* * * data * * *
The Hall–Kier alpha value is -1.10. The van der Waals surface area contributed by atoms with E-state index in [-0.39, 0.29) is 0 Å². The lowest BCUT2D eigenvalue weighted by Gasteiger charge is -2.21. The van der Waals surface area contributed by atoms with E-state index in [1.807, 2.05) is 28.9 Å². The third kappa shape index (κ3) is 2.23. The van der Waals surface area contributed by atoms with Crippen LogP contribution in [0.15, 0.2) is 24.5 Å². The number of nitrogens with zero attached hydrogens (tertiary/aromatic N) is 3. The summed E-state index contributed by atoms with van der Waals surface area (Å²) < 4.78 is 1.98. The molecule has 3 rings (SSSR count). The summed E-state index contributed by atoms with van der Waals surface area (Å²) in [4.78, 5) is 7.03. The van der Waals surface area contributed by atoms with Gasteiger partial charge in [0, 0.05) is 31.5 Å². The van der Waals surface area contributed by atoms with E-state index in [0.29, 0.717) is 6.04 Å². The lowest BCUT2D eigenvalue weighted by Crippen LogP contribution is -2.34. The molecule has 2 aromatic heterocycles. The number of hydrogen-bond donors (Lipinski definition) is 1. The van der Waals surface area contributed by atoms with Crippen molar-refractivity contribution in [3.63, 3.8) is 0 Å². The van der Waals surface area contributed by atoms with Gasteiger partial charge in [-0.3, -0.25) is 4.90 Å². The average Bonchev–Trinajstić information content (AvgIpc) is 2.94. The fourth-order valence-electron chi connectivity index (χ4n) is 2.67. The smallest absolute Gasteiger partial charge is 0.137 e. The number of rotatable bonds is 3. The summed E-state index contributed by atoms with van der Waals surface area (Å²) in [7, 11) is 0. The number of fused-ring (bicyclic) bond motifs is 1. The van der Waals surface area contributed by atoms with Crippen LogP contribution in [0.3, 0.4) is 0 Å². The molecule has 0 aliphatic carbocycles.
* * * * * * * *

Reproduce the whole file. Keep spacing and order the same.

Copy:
The Hall–Kier alpha value is -1.10. The van der Waals surface area contributed by atoms with E-state index in [-0.39, 0.29) is 0 Å². The lowest BCUT2D eigenvalue weighted by Gasteiger charge is -2.21. The van der Waals surface area contributed by atoms with E-state index in [1.807, 2.05) is 28.9 Å². The third kappa shape index (κ3) is 2.23. The van der Waals surface area contributed by atoms with Crippen LogP contribution in [0.15, 0.2) is 24.5 Å². The number of nitrogens with zero attached hydrogens (tertiary/aromatic N) is 3. The summed E-state index contributed by atoms with van der Waals surface area (Å²) < 4.78 is 1.98. The molecule has 3 rings (SSSR count). The summed E-state index contributed by atoms with van der Waals surface area (Å²) in [4.78, 5) is 7.03. The van der Waals surface area contributed by atoms with Gasteiger partial charge in [0, 0.05) is 31.5 Å². The van der Waals surface area contributed by atoms with E-state index in [0.29, 0.717) is 6.04 Å². The lowest BCUT2D eigenvalue weighted by Crippen LogP contribution is -2.34. The molecule has 2 aromatic heterocycles. The number of hydrogen-bond donors (Lipinski definition) is 1. The van der Waals surface area contributed by atoms with Crippen molar-refractivity contribution in [3.63, 3.8) is 0 Å². The van der Waals surface area contributed by atoms with Gasteiger partial charge in [-0.3, -0.25) is 4.90 Å². The average Bonchev–Trinajstić information content (AvgIpc) is 2.94. The fourth-order valence-electron chi connectivity index (χ4n) is 2.67. The smallest absolute Gasteiger partial charge is 0.137 e. The number of rotatable bonds is 3. The summed E-state index contributed by atoms with van der Waals surface area (Å²) in [7, 11) is 0. The number of fused-ring (bicyclic) bond motifs is 1. The van der Waals surface area contributed by atoms with Crippen LogP contribution in [0.3, 0.4) is 0 Å². The molecule has 0 aliphatic carbocycles.